If none of this sounds like joy, then please do not forget the Gospel paradox – ‘in giving we receive and in dying we are reborn to eternal life.’ It is by experiencing something of the deprivation of the Cross in real-life terms that our hearts are unlocked to a torrent of love that washes away our sins, to the life-giving breath of the Spirit who resuscitates our flagging spirit. It is by experiencing something of the Cross, at the level of our senses, that we become free enough and disciplined enough to invite God into our lives, there to bring about in us a thoroughgoing conversion from sin which, left to ourselves, we are powerless to accomplish. Yes, by prayer, fasting, and almsgiving, we give God permission to forgive us.

Joy in the Lord and Freedom to Serve 

Throughout the pages of the Gospel, Jesus often heals the sick and forgives sin. The reaction of those who were thus forgiven is often one of joy and wonderment. They experience a newfound alignment with God, peace with the Lord, and a newfound alignment with themselves, a deep personal peace and joy, and a newfound alignment with those around them, especially their families. Sometimes the Lord asks them to keep this miracle all to themselves but most of the time, those whom he has cured in body and spirit, cannot do so. They end up broadcasting what the Lord in his mercy had done for them.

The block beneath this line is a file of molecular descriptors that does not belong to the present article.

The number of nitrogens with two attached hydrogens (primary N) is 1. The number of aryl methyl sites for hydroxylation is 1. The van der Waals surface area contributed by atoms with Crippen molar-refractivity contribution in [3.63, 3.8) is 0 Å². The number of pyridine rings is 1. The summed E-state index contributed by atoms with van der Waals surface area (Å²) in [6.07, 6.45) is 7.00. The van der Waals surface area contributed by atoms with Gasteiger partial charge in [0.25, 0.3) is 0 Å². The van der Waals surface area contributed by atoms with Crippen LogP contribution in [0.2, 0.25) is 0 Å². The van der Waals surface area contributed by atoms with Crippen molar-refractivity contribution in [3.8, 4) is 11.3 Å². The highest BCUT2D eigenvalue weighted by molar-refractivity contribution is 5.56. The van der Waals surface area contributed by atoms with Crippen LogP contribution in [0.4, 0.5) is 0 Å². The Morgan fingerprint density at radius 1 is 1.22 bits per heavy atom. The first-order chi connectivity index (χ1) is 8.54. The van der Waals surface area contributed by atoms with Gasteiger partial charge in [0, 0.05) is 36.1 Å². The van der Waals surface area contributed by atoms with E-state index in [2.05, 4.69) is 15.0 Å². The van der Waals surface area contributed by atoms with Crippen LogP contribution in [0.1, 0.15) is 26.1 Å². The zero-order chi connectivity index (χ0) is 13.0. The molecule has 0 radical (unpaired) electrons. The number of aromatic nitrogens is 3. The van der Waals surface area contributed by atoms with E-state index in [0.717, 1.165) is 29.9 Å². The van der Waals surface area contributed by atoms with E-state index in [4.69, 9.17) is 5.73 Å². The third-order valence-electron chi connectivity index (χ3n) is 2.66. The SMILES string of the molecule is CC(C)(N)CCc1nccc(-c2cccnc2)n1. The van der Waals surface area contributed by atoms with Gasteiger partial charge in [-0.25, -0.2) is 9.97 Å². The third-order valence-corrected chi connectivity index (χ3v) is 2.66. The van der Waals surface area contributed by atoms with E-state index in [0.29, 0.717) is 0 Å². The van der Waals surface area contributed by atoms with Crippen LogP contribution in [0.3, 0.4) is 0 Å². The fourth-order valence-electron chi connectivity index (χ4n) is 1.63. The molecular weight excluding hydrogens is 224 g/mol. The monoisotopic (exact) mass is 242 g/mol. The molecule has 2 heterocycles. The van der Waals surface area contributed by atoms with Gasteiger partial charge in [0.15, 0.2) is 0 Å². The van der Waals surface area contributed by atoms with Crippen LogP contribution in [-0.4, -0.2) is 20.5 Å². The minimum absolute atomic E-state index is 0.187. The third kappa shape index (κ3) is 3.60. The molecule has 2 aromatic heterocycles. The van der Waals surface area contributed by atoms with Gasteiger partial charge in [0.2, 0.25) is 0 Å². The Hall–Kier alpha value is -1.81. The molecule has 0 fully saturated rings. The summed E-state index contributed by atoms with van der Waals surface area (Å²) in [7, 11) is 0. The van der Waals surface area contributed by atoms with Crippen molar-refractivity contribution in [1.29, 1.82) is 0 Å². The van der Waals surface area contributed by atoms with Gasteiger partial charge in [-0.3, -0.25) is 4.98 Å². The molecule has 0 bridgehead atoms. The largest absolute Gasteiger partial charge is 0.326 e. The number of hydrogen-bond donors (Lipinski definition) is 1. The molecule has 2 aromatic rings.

When we have finally allowed ourselves to be forgiven, we too should feel a deep personal joy and a great sense of wonderment. As Psalm 8 and the Letter to the Hebrews testify, “What is man that you are mindful of him, or the son of man that you care for him?” (Heb. 2:6; cf. Ps. 8). And more than that, we might ask ourselves, “Who am I that the Lord forgives me?” “Who am I that the Lord deigns to see me through the eyes of mercy, that the Lord never fails to pick me up when I’ve fallen, that the Lord showers mercies on me that are new every morning?”

Deep-seated joy comes when we are lost in the wonder of God’s love but also when we are conscious that a burden has been lifted from our shoulders. The song of the Hebrews that they sang when they were freed from the slavery of Egypt comes to mind: “I heard a tongue I did not know: I removed his shoulder from the burden; his hands were moved away from the basket” (Ps. 81:7). The burden lifted from our shoulders is not necessarily a physical burden but rather the very real if metaphorical burden of guilt and sin and death. Thus we cry out with St. Paul, “He loves me and he gave his life for me” (Gal. 5:22).

When we are freed from the burden of our sins and our guilt, our spirits are set free – free to soar to the heavens where Christ reigns in glory – and free as well to forgive those who have offended us, including those against whom we harbored grudges, those who harmed us, those we harbored bad feelings about, feelings that stymied our spiritual growth. There is a simultaneity involved in receiving God’s forgiveness and forgiving others. As God forgives us, so too our capacity to forgive others should increase; and as our hearts are enlarged by forgiving others, their capacity to receive the fullness of God’s mercy increases. Thus we pray, “Forgive us our trespasses as we forgive those who trespass against us.”